Washington Wild works hard to protect the wild forests and rivers of Washington State. WW led a coalition that succeeded in designating the first national forest Wilderness in Washington in more than 20 years. The Wild Sky Wilderness Act, enacted into law in 2008, covered more than 100,000 acres of forestland in Western Washington, helping to protect old growth forests and pristine rivers from development and degradation. Washington Wild’s Alpine Lakes Wilderness Additions, Wild Olympics, Volcano Rivers, and Cascade Wilds campaigns promise to deliver similar results.
But every acre of wilderness safeguards much, much more than stands of ancient Western red cedars and free flowing waterways. Each acre also ensures protection for every living thing that calls the forest or stream its home. Washington’s native species would be nothing without the expansive natural forest ecosystems we work so hard to protect, nor would the forests be as healthy and vibrant as they are without the wildlife inhabiting them. That’s why Washington Wild’s wildlands and waters campaigns are wildlife campaigns, too.
Wild Olympics Wilderness and Wild and Scenic Rivers Act (Previously Introduced in Congress – June 2012)
Washington Wild is a founding member of the Wild Olympics Campaign, and is working to pass legislation that will establish 126,000 acres of Wilderness in the Olympic National Forest, as well as designate 19 rivers and their tributaries as Wild and Scenic. Ultimately, the effects of these protections will be far greater in scope than just Olympic National Forest. At the headwaters of these rivers and streams, healthy forests are vital for keeping water clean and cold. Because these rivers eventually empty into Puget Sound, what happens to these waterways upstream affects not just the water quality downstream, but also has ramifications for the entire Greater Puget Sound Ecosystem. Here are a few native species that will benefit from healthy forests and rivers on the Olympic Peninsula.
Wildlife Profile #1: Puget Sound Chinook Salmon (Oncorhynchus tshawytscha)
The Chinook salmon belongs to the family Salmonidae—a group of fish consisting of salmon (both Atlantic and Pacific), trout, char and grayling, to name a few. It is the largest pacific salmon species, earning it the nickname “King Salmon”. It’s not uncommon for adult Chinook salmon to weigh upwards of 40 pounds and reach three feet in length. Like all salmon, Chinook are anadromous, meaning they’re born in freshwater streams, and after spending a few years in the ocean, they return to the waters of their birth to spawn. Chinook salmon will spend anywhere from 3 months to 2 years in freshwater before migrating to the ocean, where they can stay for up to 6 years, feeding on smaller fish. Once adults are ready to spawn, they migrate back up the river they swam down as juveniles.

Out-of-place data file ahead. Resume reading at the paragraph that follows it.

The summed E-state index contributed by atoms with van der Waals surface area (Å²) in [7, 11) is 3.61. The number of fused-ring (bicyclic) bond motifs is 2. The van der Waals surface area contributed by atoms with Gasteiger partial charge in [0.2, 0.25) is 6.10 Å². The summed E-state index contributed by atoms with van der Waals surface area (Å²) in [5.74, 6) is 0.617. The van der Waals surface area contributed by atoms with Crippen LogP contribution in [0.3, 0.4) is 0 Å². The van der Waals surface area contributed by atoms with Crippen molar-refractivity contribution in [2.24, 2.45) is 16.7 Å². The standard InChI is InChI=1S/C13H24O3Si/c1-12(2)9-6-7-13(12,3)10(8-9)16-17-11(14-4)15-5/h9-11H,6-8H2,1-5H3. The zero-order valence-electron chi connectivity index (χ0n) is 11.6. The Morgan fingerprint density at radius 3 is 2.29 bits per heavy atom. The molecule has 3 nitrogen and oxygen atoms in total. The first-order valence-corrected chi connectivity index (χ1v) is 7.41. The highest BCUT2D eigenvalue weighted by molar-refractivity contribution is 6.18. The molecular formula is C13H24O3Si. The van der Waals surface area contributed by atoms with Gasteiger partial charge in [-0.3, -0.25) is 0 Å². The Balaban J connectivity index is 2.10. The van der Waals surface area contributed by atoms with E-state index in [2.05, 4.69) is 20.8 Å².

Chinook salmon are an extremely important part of marine ecosystems in Washington State. As large, predatory fish, they regulate populations of smaller fish while serving as food for larger predators like orca whales and harbor seals. Even after death, Chinook salmon continue to provide ecosystem benefits. Their decaying bodies are packed with nutrients that are important for many species—from large carrion birds to insects and bacteria. Salmon eggs benefit from the nutrient-rich water surrounding their parents’ carcasses, and there is even evidence to suggest that when an eagle carries a salmon to its roost, the fish’s body helps fertilize the tree and surrounding forest ecosystem.
Unfortunately, Puget Sound’s Chinook salmon populations are threatened by a variety of human activities. Over the last several decades, Chinook salmon populations have experienced dramatic declines. While there is certainly no single cause for this decline, some of the most serious threats facing these salmonids are hydroelectric dams and logging. Dams block important migration routes for adults, as well as divert natural flow regimes which results in higher water temperatures and increased silt and debris in streams. Logging in national forests has significantly altered the quantity and quality of salmon spawning habitat. Important salmon streams have experienced degradation of water quality and rising water temperatures—both of which can be fatal to juvenile salmon. If the Wild Olympics proposal is passed, 19 of the rivers that are so important to the success and conservation of Chinook salmon will be designated as Wild and Scenic. This means that the construction of dams and other alterations of the waterways will be prohibited, maintaining natural, free flowing rivers that promote healthy salmon populations.